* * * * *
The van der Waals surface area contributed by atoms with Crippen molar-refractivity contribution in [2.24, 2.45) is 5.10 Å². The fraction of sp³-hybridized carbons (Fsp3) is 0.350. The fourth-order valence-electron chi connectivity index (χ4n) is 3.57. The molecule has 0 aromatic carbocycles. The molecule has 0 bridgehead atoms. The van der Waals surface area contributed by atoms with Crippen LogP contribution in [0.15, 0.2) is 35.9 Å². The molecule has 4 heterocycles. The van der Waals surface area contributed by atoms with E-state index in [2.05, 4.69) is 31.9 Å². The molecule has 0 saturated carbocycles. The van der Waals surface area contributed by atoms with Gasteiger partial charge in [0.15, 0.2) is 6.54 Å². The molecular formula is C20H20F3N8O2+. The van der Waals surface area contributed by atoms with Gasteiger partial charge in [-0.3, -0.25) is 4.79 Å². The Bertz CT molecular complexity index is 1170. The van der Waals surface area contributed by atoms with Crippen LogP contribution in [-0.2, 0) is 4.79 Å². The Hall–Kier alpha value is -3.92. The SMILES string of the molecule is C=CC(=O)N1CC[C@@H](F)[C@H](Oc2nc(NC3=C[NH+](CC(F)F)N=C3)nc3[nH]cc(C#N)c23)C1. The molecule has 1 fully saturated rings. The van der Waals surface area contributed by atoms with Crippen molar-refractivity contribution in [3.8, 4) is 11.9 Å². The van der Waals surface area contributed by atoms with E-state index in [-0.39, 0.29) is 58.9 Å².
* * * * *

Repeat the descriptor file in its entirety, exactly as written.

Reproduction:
The van der Waals surface area contributed by atoms with Crippen molar-refractivity contribution in [2.24, 2.45) is 5.10 Å². The fraction of sp³-hybridized carbons (Fsp3) is 0.350. The fourth-order valence-electron chi connectivity index (χ4n) is 3.57. The molecule has 0 aromatic carbocycles. The molecule has 0 bridgehead atoms. The van der Waals surface area contributed by atoms with Crippen LogP contribution in [0.15, 0.2) is 35.9 Å². The molecule has 4 heterocycles. The van der Waals surface area contributed by atoms with E-state index in [2.05, 4.69) is 31.9 Å². The molecule has 0 saturated carbocycles. The van der Waals surface area contributed by atoms with Gasteiger partial charge in [0.15, 0.2) is 6.54 Å². The molecular formula is C20H20F3N8O2+. The van der Waals surface area contributed by atoms with Gasteiger partial charge in [-0.3, -0.25) is 4.79 Å². The Bertz CT molecular complexity index is 1170. The van der Waals surface area contributed by atoms with Crippen LogP contribution in [-0.2, 0) is 4.79 Å². The Hall–Kier alpha value is -3.92. The SMILES string of the molecule is C=CC(=O)N1CC[C@@H](F)[C@H](Oc2nc(NC3=C[NH+](CC(F)F)N=C3)nc3[nH]cc(C#N)c23)C1. The molecule has 1 fully saturated rings. The van der Waals surface area contributed by atoms with Crippen molar-refractivity contribution in [3.8, 4) is 11.9 Å². The van der Waals surface area contributed by atoms with E-state index in [-0.39, 0.29) is 58.9 Å².